By comparing the clustering data from the TCGA and Mayo studies, Dr. Fridley can see whether the commonalities and differences match between the two large studies (i.e., validation). The hope is that after Dr. Fridley and colleagues have developed the Bayesian model for integrative clustering, they will create user-friendly software allowing other cancer researchers to apply the methodology to their studies.

Using these types of formulas early in the cancer diagnosis would allow doctors to choose drugs that better fit a person’s very specific type of cancer. It could potentially eliminate the waiting game of seeing if a drug will work, which can have an impact on quality of life, explained Dr. Fridley. It’s another example of the push of research into personalized approaches for diagnosing and treating cancer.

In spite of significant developments in both our knowledge of cancer genomics and the recent advances in techniques able to capture genomic information across the genome, epigenome and transcriptome, numerous challenges still exist that slow the discovery and translation of markers from “bench to bedside.”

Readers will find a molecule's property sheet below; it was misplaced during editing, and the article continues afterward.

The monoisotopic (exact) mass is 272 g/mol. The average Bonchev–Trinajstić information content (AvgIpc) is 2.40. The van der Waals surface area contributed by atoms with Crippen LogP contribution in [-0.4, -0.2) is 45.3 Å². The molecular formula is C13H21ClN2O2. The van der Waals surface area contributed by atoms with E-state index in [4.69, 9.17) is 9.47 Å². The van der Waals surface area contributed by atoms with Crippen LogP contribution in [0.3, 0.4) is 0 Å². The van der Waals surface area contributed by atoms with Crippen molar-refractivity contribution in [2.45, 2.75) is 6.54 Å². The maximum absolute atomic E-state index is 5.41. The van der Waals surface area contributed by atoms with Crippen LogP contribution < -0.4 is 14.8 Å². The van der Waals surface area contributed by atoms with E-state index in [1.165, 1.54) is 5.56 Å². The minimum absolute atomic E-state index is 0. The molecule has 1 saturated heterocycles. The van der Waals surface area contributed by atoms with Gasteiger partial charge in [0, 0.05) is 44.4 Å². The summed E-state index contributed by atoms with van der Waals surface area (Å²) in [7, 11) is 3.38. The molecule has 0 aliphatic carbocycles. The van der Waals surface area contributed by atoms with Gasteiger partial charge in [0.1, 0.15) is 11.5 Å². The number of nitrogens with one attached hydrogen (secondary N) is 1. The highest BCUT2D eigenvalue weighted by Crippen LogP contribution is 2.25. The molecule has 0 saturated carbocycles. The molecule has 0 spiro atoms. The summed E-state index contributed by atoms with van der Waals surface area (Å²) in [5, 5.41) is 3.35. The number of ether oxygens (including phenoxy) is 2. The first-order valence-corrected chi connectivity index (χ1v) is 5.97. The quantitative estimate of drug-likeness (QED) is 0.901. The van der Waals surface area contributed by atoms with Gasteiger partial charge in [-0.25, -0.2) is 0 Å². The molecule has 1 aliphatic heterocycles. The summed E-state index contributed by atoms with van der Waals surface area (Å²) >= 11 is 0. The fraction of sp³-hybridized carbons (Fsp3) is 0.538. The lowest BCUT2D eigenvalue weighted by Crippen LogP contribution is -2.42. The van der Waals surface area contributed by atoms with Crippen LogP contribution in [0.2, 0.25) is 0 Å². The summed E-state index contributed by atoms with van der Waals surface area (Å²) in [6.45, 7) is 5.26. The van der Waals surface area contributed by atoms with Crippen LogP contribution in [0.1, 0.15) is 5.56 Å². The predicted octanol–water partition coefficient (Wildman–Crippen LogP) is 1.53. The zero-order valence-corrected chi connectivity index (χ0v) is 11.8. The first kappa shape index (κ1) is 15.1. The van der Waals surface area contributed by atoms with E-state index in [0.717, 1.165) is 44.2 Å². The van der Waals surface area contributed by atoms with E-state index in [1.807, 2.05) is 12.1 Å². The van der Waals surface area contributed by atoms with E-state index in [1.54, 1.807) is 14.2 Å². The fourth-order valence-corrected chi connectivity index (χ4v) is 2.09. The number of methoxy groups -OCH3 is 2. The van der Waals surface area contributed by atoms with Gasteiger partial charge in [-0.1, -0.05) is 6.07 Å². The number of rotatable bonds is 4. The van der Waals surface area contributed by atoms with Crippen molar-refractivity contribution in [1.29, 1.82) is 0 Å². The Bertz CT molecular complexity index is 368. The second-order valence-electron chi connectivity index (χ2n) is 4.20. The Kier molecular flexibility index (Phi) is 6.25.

“This could ultimately improve the safety and efficacy of therapies used to treat cancer,” said Dr. Fridley. “The key is to catch the patterns. Cancer genomics and pharmacogenomics have the potential to reduce the cost of treatment by determining the correct treatment and dose for each individual; thus increasing efficiency in response to treatment while reducing side effects.”

KU COLLABORATORSDevin C. Koestler, Ph.D., Assistant Professor, Department of Biostatistics, University of Kansas Medical CenterPrabhakar Chalise, Ph.D., Research Assistant Professor, Department of Biostatistics, University of Kansas Medical CenterJoseph Usset, Ph.D., Research Fellow, Department of Biostatistics, University of Kansas Medical Center